Another component of intellectual debate is logic. That's why logic is so important in academic degrees (although logic is largely absent as a course in our current business degrees), and early academic degrees were essentially liberal arts certifications.
Professional degrees, meanwhile, serve a completely different purpose. There, the main objective is to create an expert in a particular task or field. There is not much room for intellectual debate or discussion. Everything there is like a standard or guideline, with very little scope for questioning. It is what we refer to as a 'positive' approach in research, not 'normative'! Or to put it another way, it is the precise application of current knowledge, not a philosophical argument! The higher the level of proficiency, the better. This makes the scope unidirectional, not multidirectional.
Moreover, academic degrees have prerequisites, i.e., one cannot do post-graduation without graduation. But in a professional degree, this is not essential. One can pursue a CA or CMA degree or something similar after completing elementary or basic education (in my opinion, intermediate level education is not beyond or superior to primary or basic education). Many such examples are available in our country.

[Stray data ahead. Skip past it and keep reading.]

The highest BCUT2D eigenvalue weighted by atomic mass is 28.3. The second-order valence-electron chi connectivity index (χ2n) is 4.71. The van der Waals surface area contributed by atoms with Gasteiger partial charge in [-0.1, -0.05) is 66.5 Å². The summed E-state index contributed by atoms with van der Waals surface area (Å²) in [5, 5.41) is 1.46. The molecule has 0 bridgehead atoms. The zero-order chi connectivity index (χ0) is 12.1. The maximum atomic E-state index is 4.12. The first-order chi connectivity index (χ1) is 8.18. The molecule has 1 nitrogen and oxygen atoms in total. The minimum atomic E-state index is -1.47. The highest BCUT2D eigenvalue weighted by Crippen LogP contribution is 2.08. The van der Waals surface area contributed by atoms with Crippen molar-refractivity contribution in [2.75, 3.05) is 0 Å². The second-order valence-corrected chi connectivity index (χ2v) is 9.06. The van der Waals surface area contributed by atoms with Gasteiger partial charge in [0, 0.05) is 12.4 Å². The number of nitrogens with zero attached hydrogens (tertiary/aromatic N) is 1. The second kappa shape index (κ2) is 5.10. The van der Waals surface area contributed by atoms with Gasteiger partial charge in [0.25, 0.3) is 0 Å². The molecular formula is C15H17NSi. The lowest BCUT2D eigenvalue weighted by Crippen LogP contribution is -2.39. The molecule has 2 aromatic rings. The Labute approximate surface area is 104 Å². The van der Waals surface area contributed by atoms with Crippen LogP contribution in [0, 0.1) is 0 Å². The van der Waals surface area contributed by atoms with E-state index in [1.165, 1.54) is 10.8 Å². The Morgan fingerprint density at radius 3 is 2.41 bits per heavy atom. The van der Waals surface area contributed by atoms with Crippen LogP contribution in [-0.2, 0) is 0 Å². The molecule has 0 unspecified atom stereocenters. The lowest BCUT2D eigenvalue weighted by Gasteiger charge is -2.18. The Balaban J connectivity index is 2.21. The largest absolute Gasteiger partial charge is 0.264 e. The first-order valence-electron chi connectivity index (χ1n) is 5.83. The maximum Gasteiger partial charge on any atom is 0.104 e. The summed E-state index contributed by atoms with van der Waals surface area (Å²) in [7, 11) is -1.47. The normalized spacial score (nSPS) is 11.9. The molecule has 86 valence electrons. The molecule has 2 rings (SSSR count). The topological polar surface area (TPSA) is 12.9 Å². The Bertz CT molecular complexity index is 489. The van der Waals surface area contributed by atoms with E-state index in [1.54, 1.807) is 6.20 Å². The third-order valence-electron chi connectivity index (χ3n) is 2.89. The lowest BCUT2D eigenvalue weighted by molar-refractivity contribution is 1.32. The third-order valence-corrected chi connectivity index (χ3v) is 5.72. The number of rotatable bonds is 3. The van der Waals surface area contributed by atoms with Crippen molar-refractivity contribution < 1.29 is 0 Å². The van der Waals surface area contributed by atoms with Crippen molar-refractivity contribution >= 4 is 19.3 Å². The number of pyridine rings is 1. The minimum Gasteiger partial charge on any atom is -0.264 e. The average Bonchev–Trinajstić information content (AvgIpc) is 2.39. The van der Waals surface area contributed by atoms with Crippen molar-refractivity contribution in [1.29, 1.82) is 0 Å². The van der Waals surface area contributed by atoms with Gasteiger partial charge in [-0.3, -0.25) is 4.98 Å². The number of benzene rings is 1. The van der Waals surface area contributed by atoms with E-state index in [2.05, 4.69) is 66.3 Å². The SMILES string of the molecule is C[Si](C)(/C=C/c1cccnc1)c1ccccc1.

Hence, declaring CMA as an academic degree will force us to raise many questions further: is any accounting degree a professional degree? Is accounting just a technical subject? How will the market react to this equivalency?
Furthermore, if a professional degree is equated to an academic degree, its emphasis or focus, as well as expertise or competence, could be lost. Ultimately, both types of degrees lose their intrinsic uniqueness or value.
It is being said that CMA degree holders will be able to sit for the BCS exam once post-graduation equivalency is given. This further raises the question: professional degree is a specialised degree, so why should they go for a civil service exam like BCS?
If they want to be in the civil service, then they should demand that they should get privilege and be appointed in the cadre of specialised services like Tax, Customs, Audit and Accounts. If this demand is met, the government will get specialist manpower, and won't need to spend extra resources on training non-specialised manpower.
To conclude, I believe, an academic degree should never be declared as a professional degree or vice-versa. Indeed, no perspective, theoretical or contextual, can justify this equivalency. We should bear in mind that everything should not be left to the market to decide. Markets comprehend profit and loss, good and bad a little less!
Abdul Alim Baser is an Assistant Professor, Department of Accounting and Information Systems, University of Barishal, Bangladesh and a PhD Student at University of Malaya, Kuala Lumpur, Malaysia.
Disclaimer: The views and opinions expressed in this article are those of the author and do not necessarily reflect the opinions and views of The Business Standard.